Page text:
Last week I was on KXTV 10 Sacramento, the local ABC affiliate station, to answer questions related to the recent Anthem/Blue Cross/Blue Shield hack. The data breach has been in the news as of late, you may have heard something about it. Actually, this is the third time I’ve been on ABC 10 in about the last half year. I wonder if I’m quickly becoming their resource to talk about computer-y stuff. Which I am totally okay with, by the way. (Also, big thanks to Walt Gray for inviting me down to talk for a bit.)
It’s a bit funny because most of my Hacker Lab compatriots respond to this sort of thing with a vehement “No way!” or “They don’t want me on TV…” or more responses of that nature. I suppose that lines up with the stereotypical “hacker” disposition: distrustful of authority, avoidance of the population at large, and other such behavior. Now when I say stereotypical, I mean exactly and just that. If you come down to Hacker Lab, you will find, by and large that we are respectful, welcoming, engaging, and more than willing to help. I’ve been told multiple times that the Hacker Lab building from the outside, gives off a vibe that screams, “If you don’t have business here, you should just move on…” What I’ve also been often told is that this vibe is usually quickly dismissed once you come inside. That is one of the main reasons I’ve stuck around for so long.
Going back to this “cyber expert” thing. Truthfully, that makes me a little uncomfortable. Mainly because I know actual cyber security experts and my knowledge doesn’t hold a candle to theirs. That said, I suppose I probably know a bit more about cyber security than the average person, so we’ll call that a push and move on. Anyway, as “experts”, I feel we have to work harder to interact and discuss with the community. As techies, we (stereotypically) shy away from interaction with the public at large because of social anxiety or annoyance. This creates a gap of knowledge that leads to a whole host of issues, because the people that have the information aren’t sharing it with the people that need to hear it. Of course, the people that need to hear it usually don’t want to because it’s boring and they’re otherwise not interested. I can’t tell how many times my friends/family/significant others’ eyes have glassed over when I go into full nerd mode. (At this point in my life, I try REALLY hard to tamp that down, but there are slip-ups…)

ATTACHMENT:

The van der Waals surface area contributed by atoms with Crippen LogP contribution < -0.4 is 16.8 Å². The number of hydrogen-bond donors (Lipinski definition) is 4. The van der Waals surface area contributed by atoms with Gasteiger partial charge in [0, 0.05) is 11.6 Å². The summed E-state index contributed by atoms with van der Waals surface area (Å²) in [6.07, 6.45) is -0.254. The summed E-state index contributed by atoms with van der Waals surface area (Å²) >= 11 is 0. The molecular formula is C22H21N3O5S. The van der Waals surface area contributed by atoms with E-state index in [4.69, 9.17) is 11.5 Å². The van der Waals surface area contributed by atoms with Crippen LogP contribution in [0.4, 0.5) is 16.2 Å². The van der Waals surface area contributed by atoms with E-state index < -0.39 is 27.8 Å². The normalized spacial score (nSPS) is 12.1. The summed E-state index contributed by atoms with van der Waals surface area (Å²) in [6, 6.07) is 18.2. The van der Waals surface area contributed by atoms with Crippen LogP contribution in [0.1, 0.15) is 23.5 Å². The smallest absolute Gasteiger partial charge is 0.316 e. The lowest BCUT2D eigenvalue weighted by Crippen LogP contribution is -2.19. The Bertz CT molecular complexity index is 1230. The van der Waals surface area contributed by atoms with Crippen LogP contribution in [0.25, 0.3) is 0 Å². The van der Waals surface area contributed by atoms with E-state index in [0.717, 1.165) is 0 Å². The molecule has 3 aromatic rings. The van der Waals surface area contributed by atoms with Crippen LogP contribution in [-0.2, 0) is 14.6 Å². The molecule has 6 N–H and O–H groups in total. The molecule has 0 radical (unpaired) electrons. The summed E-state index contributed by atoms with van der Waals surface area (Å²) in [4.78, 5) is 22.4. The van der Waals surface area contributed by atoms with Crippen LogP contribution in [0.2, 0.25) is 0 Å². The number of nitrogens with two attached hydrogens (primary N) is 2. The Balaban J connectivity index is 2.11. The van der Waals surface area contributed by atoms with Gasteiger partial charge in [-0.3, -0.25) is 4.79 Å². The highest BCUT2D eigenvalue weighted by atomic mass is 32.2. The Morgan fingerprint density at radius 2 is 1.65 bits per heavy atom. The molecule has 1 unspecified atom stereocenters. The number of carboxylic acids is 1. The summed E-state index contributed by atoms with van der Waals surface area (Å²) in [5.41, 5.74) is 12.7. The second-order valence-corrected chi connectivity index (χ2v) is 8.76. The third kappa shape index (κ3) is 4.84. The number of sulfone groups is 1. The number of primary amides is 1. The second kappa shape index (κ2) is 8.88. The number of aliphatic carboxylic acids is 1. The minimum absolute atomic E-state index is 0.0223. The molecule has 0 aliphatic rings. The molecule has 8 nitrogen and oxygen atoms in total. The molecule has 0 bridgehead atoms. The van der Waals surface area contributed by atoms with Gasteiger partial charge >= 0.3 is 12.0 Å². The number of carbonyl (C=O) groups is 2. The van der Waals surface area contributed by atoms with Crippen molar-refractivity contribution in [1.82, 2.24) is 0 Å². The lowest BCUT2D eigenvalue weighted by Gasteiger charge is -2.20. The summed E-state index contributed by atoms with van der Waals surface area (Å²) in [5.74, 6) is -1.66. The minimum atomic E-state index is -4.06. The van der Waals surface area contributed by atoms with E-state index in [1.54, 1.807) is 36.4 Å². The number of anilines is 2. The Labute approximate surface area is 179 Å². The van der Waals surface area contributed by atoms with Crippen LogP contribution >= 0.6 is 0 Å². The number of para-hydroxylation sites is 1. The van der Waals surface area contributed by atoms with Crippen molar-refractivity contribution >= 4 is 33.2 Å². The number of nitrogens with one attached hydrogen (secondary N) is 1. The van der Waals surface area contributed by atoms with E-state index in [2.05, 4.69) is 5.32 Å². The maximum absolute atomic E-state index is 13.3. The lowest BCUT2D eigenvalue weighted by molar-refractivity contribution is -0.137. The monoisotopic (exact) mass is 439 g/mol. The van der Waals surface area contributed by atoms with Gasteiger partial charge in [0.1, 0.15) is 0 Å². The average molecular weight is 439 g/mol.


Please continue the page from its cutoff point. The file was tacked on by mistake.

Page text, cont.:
Now I could chide the listener, and I sometimes do, but I always have to turn the situation back onto myself and ask what can I do differently. Especially in academic contexts, the “rightness” or importance of what we are discussing is usually carries enough value in our minds, to make it worth someone else’s time. Often times, this sentiment is not shared by the listener, hence the glassy eyes. Again, I could blame the listener, this is important stuff, they should pay attention, and the importance should be enough. But it is often not. However, all of this information I knew before I started the conversation. So if know the mindset of my audience, know how they generally respond to this type of information, can I really be surprised at the outcome if I approach instruction from that angle? If anything I need to chide myself for expecting anything different. Should I have to chide myself and alter my message? No. Buuut, if I want to communicate with my audience, I have to start with where they are, not where I’d like them to be.
It is from this place that I try to teach. Life is all about the perspective through which you view it, and I’ve always been about dealing with the world that is, not the world I want. Your “students” usually aren’t going to come in with an appreciation for your subject matter, or at least not a proper one. In framing a message, I believe the most important thing is to frame it in a way that is relatable/digestible to your audience. You’ll have to wait a bit to drop the main idea. Got to keep them awake first.